What a human story, of social adversity to some extent overcome. Never likely to become an eye surgeon at St Thomas’ Hospital, but a man who at last had a life he could live.

A very drunk ex-RAF officer called Tim stood in my office and shat himself as we spoke.

We cleaned him up, got him a billet and a pitch outside the Bank of England, and then on Fleet Street when it was still full of journalists. He changed with some support and he turned back into the kindly father- like man he had been in the days before his wife was killed and he lost the will to live.

He left us to be a chauffeur for a car company that worked for the BBC; the last time I saw him was when he pulled up and blocked the street in Soho and told me of all he had managed to achieve since the days a few years before of selling The Big Issue.

Tracy had had a very hard life but when I met her seemed to have developed a determination at 19 to go to university.

She sold The Big Issue around Holborn in Central London and had been helped by a number of her customers to take her A-levels and get a place to study.

We helped her and gradually saw less and less of her as she got on with studying. But what was extraordinary about her was her ability to survive on the streets and build skills that aided her education.

It was her determination that she showed to the world, even though her beginnings had been so poor. She got her degree, got a job and said goodbye.

We had helped, but most of all she had the ability to help herself. This is why she is a standout figure for me, even all these years later. What makes a good Big Issue vendor?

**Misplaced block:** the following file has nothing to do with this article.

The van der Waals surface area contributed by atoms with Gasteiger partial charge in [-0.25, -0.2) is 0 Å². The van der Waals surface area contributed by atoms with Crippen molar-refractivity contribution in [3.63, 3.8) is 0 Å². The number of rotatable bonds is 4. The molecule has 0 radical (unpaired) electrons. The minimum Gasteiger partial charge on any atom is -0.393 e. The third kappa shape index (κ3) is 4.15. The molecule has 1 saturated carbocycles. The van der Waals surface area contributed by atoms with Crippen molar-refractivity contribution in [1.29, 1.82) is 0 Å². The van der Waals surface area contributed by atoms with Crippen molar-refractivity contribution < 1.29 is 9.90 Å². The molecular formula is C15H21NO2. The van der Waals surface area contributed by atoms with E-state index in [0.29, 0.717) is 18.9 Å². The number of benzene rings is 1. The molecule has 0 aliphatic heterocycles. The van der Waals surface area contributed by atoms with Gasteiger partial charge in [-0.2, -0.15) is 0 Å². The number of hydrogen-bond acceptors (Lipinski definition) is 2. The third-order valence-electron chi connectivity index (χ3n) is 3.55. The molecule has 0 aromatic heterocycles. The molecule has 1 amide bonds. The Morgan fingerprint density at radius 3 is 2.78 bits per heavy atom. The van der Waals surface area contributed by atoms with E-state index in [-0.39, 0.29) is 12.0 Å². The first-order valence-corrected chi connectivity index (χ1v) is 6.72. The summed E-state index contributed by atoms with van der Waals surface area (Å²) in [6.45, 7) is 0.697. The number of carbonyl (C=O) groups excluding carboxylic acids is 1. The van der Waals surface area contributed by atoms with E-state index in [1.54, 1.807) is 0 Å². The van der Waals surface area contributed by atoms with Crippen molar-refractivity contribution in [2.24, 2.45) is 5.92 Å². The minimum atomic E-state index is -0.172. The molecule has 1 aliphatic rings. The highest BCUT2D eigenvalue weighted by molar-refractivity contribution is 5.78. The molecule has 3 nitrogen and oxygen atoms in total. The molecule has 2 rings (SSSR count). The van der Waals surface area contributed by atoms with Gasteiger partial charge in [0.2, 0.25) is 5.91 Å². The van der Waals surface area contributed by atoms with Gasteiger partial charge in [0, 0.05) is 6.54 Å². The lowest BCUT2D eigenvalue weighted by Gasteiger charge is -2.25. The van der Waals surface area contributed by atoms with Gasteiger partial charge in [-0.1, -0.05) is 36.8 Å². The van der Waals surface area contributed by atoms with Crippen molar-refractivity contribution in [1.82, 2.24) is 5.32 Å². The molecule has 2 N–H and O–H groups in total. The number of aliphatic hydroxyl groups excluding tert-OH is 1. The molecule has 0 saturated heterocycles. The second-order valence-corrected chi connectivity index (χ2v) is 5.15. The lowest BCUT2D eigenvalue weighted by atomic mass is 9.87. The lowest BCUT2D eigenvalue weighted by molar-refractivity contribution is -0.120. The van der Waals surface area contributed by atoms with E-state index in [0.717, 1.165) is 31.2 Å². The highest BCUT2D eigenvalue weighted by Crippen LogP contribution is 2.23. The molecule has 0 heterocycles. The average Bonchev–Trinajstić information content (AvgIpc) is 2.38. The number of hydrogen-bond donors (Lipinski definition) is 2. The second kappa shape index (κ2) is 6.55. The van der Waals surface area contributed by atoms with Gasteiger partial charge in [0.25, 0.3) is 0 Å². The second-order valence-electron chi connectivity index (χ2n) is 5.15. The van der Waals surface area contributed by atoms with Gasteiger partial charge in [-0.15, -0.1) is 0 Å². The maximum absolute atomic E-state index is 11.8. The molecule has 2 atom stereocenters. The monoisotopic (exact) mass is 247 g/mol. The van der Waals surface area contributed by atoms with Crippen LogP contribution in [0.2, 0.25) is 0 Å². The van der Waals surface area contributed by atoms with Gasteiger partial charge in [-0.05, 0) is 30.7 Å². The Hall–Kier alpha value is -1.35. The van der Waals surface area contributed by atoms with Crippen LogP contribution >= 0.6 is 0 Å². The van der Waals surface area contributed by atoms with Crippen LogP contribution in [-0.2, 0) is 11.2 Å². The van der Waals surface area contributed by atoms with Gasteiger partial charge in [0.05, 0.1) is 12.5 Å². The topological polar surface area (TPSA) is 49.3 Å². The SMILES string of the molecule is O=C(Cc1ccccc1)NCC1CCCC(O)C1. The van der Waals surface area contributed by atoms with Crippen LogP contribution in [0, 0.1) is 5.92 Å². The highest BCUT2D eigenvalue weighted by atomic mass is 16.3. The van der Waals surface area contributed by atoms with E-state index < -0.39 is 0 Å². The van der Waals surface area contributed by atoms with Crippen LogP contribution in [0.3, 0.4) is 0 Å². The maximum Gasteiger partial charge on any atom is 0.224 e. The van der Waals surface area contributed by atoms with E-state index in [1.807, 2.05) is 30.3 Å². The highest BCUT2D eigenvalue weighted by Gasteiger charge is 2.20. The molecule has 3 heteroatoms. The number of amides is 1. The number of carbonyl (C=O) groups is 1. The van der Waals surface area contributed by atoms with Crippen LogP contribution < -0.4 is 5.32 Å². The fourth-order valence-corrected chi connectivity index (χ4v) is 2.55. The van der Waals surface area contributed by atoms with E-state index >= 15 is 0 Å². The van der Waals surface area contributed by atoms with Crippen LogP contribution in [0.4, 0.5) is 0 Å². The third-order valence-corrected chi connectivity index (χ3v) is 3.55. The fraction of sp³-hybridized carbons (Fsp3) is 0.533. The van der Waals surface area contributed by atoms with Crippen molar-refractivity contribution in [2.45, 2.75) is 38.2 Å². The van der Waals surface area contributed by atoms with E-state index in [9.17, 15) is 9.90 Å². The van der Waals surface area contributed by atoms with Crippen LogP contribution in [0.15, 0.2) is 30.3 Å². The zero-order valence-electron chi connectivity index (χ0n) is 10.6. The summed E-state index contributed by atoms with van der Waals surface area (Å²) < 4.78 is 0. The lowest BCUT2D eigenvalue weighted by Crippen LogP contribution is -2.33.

An ability to take a chance offered. An ability to learn on the job. An ability to not beat themselves up, or blame the world for their plight. But to take support and do with it the very best that they can.

An ability to see others in a similar plight as worthy of help. A sense of hope for better times. An ability to see themselves as a tremendous expression of that wonderful thing called humanity.

If The Big Issue exists, it is because the public fell in love with our vendors. They didn’t fall in love with me. They fell in love with the people they saw on the street, who rose in their estimation because they demonstrated that they could rise Phoenix-like out of adversity.

Many of the vendors I have known have been rich sources of storytelling.

In 30 years they have grown and developed and demonstrated that they needed The Big Issue to give them the chance to express their inner ingenuity.

I would like to think that we have done that. And our special issue last week, put together by our vendors, was a demonstration of that talent and skill. All to be found on our streets. And all hopefully improved into a better place by our association with them as readers or producers of The Big Issue.

Our blessed vendors!

John Bird is the founder and Editor in Chief of The Big Issue.
@johnbirdswords